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What is an IUD/IUS?

A ‘coil’ is a small T-shaped device that’s put into your womb (uterus) by a doctor or nurse. There are various types of this device – for example it can be plastic and copper, hormone or non-hormone. It is sometimes called ‘the coil’. Note, the coil cannot protect you against sexually transmitted diseases.

Why would you get an IUD/IUS?

You may have heard of the coil referred to as the IUS (intrauterine system) or the IUD. These are similar systems, the main difference being that the IUS releases the hormone progestogen in the womb, whereas the IUD releases copper into the womb.

IUD/IUS coils are an effective form of contraception – when inserted correctly, an IUD/IUS is more than 99% effective and can last over many years.  As long as you are not pregnant, the coil can be inserted at any time during your menstrual cycle. It can also be taken out at any time, as long as this is done so by a doctor or specially qualified nurse. Women over the age of 40 for the IUD and 45 for the IUS, who are getting the coil fitted may be advised by their doctor to leave their coil in until they reach the menopause or no longer need contraception.

How does an IUD/IUS coil work?

The copper coil (IUD) works by altering the cervical mucus, making it more difficult for sperm to reach an egg and survive. The copper coil can also work by stopping a fertilised egg from being able to implant itself in the womb.

The IUS works in a similar way by thickening the cervical mucus, again making the job of the sperm harder. The increase in hormone which increases the mucus means it is more difficult for sperm to move through the cervix. In addition, the lining of the womb is thinned and so the egg is less likely to be able to implant itself. In some cases, ovulation (the releasing of an egg every month) can be stopped completely.

Having an IUD/IUS fitted

For both the IUD and IUS, you may be tested for any existing infections, such as STIs. Once your doctor has confirmation you don’t have any infections, they will book you in for a procedure.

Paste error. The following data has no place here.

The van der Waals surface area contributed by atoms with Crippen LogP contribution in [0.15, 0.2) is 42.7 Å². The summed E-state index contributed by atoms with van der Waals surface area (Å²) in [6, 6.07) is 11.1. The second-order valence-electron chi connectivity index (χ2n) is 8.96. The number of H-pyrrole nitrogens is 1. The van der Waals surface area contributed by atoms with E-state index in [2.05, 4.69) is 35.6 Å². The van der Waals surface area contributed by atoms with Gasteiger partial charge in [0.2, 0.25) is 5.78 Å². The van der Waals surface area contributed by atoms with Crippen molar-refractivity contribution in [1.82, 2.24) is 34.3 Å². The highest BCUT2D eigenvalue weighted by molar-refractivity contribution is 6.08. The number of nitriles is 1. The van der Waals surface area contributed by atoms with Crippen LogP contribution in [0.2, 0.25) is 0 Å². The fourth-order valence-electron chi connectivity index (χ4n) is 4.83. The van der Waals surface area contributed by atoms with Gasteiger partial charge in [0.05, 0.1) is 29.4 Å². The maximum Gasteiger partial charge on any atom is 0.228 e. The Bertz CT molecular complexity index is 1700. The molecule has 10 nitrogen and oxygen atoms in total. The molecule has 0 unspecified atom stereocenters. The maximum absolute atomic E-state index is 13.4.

An IUD can be fitted at any time during your menstrual cycle, as long as you’re not pregnant. If you have an IUD fitted, you’ll be protected from getting pregnant straight away. Although an IUS can also be fitted any time in your menstrual cycle, as long as you’re not pregnant,you will only be protected against pregnancy straight away if it is fitted in the first 7 days of your cycle. In order to be totally protected, if you have your IUS fitted at any other point in your cycle you will need to use additional contraception, such as condoms, for 7 days afterwards.

During the fitting of an IUD or IUS  your doctor will check inside your vagina to check the position and size of your womb before inserting the devise. Much like during a cervical smear screening, during the insertion of the coil, the vagina will be held open and the IUD/ IUS will be inserted through the cervix and into the womb.

Your appointment will be under half an hour, and the fitting of the IUD/IUS device will be 5 minutes.

The procedure may be uncomfortable and possibly painful, but ensure that you tell your doctor as they will stop at any time. You  will be offered some local anesthetic to help with the pain. Your doctor at OneWelbeck will discuss options with you.

It is totally normal to experience period-pain type cramps after your procedure, which can be eased using pain killers.

Once an IUD has been fitted, it’ll need to be checked by a GP after 3 to 6 weeks to make sure everything is fine.

Following the procedure

Once an IUS/IUD  is fitted, it’ll need to be checked by your doctor at OneWebeck  after 3 to 6 weeks to make sure everything is fine. At this check up, you should tell your doctor any problems you have experienced, or whether you want to have your IUD/IUS removed.

What are the risks/side-effects of an IUD/Coil?

As with any procedure, there’s a small risk of getting an infection after it’s been fitted. Make sure you see your doctor if you experience any of the following symptoms:

  • pain in your lower abdomen
  • a high temperature
  • smelly discharge

There is also a small risk that your body may push out the IUD or it may become displaced post-procedure. Your doctor at OneWelbeck will teach you how to ensure this is still in place, during your appointment. Make sure you see your doctor if you or your partner are at risk of getting an STI, as this can lead to infection in the pelvis.

Side effects of the IUD

  • Can sometimes make your periods heavier

Side effects of the IUS

  • It can make your periods lighter, shorter or stop altogether, so it may help women who have heavy or painful periods.
  • Some women may experience side effects, such as mood swings, skin problems or breast tenderness.